The same reasons that this is a “profound political” crisis, also mean that optimism is pointless. The Assad Regime is supported militarily by Russia and Iran, who in turn are supported financially by China. None of these regimes have the popularity of an ideology to defend, which would prevent them from eventually slaughtering or displacing most of the Syrian population. The Assad Clique have for 47 years treated ordinary Syrians as scum who deserve to be tortured and murdered if they exercise their basic dignity to dissent. The status of the Assad Clique in a gangster’s culture where status is everything depends on the crushing of the Syrian Revolution. They have no other ideology to limit the scope of their brutality.

Putin wants to be enforcer in chief to the world’s dictatorships, and needs the success of putting Assad back on his complete Syrian throne. Not dealing with the Syrian Crisis means it will be replicated elsewhere. The balance of power is shifting from hypocritical democracies to blatant dictatorships. These dictatorships are no longer confined in their choice of international partners by the remnants of the ideology of the Cold War. If Putin succeeds in Syria in using genocide as a tool of political control then he will be able to apply this option elsewhere. He will have the advantage of a lack of domestic Russian public opposition.

Even at the height of the Cold War, the genocide that killed two million Vietnamese over twenty years, was eventually brought to an end by domestic US opposition. Claims of a similar US culpability for the more recent Iraqi Genocide are exaggerated, because the Saddam Hussein Regime and the Iranian Regime were equally active actors in this tragedy.

If Putin and Assad win in Syria, then Western influence will suffer a sharp decline globally. Putin will be handed an unrestrained tool to extend the network of the world’s dictators dependant on Russia and China.

Optimism in regional powers is equally pointless. Both the Iranian “Shia” regime and the “Sunni” Gulf Monarchies especially Saudi Arabia are interested in the failure of the Syrian Revolution, and certainly in the failure of representative government. They have public stances that demand they take sides in an artificial “Sunni v Shia” conflict, but both know privately that they cannot push the other too far.

If the Assad Regime is removed, then optimism about an easy path to a post Assad Syria is also pointless. Growing poverty in Syria before 2011 combined with a kleptomaniac self-serving oppressive regime was a key driver in the 2011 protests against the regime. Syria has few natural resources, an increasingly difficult climate and a population that has doubled since the 1980s. There is also a strong counter-revolutionary movement in the MENA, centred on Saudi Arabia and Iran. Any post Assad Syria will have to deal with well-funded Extremist Islamist groups that will attempt to inflame sectarian divisions. It will also have to deal with a persistent strand of Kurdish ultra-nationalism.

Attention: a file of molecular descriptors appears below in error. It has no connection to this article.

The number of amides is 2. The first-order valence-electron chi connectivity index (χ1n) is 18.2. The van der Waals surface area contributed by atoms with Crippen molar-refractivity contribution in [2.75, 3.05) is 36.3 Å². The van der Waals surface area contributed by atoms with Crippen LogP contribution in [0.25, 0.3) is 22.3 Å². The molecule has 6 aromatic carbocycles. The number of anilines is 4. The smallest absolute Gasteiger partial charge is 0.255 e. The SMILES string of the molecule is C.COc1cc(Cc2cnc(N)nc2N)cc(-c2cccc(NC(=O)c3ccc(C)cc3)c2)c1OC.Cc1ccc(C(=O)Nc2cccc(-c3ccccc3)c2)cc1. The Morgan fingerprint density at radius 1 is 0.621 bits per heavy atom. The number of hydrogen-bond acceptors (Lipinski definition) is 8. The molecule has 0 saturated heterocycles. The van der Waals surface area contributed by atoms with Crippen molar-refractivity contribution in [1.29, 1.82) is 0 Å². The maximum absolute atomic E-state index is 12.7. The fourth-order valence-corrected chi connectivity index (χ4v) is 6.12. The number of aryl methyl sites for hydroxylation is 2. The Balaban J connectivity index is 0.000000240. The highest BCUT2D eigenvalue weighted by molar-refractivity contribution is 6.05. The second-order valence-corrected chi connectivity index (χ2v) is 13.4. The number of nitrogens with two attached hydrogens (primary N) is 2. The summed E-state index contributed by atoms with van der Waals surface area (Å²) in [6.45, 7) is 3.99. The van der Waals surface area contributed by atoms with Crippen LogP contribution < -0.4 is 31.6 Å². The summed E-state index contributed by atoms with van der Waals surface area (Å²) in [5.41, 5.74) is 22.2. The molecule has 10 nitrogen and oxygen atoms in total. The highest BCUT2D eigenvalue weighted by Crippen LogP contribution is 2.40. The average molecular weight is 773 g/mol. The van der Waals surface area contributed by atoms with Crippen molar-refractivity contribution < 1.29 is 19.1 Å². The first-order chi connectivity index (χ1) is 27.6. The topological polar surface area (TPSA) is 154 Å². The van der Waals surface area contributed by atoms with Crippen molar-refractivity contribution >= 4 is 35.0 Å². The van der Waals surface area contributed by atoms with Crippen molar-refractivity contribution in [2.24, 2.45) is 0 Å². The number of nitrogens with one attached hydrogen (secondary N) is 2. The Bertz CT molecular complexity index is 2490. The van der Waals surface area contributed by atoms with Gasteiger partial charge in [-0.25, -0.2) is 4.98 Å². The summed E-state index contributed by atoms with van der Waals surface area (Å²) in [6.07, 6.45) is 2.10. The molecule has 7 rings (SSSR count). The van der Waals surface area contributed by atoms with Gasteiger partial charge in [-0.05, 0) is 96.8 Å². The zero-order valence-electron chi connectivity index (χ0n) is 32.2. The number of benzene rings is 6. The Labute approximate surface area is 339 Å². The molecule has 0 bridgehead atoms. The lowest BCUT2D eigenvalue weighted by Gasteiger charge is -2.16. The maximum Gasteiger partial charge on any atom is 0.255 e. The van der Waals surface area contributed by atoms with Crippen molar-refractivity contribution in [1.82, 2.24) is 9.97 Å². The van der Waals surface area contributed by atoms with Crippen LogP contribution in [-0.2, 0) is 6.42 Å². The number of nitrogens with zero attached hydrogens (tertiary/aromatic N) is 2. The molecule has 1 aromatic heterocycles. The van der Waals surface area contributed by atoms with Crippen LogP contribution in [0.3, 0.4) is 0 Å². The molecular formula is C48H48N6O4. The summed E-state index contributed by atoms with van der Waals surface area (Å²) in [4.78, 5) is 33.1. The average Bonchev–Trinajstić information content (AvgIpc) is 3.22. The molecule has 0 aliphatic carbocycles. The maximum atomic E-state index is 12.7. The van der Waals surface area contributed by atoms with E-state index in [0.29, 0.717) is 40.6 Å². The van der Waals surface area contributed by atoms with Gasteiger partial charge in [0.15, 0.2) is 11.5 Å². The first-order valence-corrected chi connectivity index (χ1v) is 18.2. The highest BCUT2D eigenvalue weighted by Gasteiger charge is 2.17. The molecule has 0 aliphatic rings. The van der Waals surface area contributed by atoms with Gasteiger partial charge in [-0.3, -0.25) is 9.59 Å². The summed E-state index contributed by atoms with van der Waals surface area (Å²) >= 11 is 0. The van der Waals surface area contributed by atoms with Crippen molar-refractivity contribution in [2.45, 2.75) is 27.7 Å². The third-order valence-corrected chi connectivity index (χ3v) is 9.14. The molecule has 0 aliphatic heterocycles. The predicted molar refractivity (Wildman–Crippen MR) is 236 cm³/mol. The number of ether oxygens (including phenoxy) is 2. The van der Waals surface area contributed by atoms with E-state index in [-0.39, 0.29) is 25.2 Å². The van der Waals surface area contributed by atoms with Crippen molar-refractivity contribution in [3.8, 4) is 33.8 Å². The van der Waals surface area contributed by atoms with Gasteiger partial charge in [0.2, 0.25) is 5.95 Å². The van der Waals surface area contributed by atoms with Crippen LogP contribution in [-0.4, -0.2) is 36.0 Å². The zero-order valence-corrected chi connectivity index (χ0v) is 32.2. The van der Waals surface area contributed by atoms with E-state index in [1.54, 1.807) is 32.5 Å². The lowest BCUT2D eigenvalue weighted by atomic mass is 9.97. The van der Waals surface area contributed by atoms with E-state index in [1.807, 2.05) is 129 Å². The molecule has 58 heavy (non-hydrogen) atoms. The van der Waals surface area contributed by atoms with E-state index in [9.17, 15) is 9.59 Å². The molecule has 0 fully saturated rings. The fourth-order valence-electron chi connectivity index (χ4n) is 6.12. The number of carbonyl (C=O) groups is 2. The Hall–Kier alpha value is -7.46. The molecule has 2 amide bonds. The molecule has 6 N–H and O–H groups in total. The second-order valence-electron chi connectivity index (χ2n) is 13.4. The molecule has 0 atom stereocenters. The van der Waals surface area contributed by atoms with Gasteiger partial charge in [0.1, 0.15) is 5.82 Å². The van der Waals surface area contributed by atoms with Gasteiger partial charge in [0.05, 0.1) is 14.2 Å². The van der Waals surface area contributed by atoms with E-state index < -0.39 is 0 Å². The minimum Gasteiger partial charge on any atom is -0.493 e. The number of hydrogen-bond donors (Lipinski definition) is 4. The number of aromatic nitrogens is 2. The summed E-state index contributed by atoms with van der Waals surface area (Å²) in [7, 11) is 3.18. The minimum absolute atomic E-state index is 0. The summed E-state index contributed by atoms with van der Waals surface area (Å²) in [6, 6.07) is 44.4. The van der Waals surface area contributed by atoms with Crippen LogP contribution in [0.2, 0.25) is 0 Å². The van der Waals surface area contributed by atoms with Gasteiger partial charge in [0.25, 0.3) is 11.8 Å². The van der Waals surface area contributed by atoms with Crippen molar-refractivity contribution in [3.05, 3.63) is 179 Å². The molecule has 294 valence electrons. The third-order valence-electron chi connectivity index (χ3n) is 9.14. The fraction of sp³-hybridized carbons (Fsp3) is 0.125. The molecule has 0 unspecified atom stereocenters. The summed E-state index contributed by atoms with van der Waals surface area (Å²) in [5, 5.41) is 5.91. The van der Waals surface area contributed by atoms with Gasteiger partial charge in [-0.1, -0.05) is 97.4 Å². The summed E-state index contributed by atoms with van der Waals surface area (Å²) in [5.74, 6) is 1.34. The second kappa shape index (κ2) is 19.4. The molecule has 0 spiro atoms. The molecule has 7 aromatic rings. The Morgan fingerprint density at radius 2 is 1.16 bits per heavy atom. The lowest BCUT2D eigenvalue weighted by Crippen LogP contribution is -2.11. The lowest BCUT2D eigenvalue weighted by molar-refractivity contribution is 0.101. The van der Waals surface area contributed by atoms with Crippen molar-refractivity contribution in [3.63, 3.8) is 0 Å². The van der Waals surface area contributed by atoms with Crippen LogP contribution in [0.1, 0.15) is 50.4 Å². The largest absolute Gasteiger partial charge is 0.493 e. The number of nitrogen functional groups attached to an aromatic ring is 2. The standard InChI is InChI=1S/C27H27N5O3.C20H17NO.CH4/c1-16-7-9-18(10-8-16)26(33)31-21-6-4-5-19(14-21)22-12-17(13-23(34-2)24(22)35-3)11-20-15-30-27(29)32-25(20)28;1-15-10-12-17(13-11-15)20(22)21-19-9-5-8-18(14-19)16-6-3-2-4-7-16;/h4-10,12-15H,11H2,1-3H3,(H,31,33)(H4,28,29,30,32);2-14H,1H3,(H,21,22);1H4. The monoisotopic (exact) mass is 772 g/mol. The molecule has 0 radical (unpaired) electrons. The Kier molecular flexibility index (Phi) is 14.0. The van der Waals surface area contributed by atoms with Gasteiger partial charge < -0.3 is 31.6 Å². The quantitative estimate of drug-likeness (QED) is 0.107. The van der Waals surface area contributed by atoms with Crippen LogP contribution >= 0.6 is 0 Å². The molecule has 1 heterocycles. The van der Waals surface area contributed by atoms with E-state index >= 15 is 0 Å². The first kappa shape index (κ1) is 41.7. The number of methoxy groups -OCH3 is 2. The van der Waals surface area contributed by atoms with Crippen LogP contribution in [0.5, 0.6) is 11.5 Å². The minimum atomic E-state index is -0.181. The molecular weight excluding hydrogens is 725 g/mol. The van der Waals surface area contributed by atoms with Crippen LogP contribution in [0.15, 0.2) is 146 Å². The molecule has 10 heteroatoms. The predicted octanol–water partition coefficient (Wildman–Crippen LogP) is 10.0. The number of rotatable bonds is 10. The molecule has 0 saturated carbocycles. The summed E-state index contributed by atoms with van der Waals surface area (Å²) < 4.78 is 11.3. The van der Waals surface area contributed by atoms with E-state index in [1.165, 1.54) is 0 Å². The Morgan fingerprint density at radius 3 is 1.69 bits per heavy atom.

Stability will depend on a new government that is both representative of all the diverse mixture of the people of Syria, but which can also deliver physical and humanitarian security without corrupt abuse of power. This requires local and national democratic institutions that oversee the provision of physical and humanitarian security. This requires a professional armed force with a central command structure. This requires professional national organisations that can provide humanitarian resources of food, health services, shelter and education. Therefore this requires that the Syrian Revolution integrates after successful negotiations with existing Syrian government structures and elites that are not close to the top tier of the Assad regime. Therefore this process requires continuing support from the West and regional powers after Assad is removed. Optimism, lack of external support and a well-resourced counter revolution could easily create a more extreme Libyan style post dictator disaster.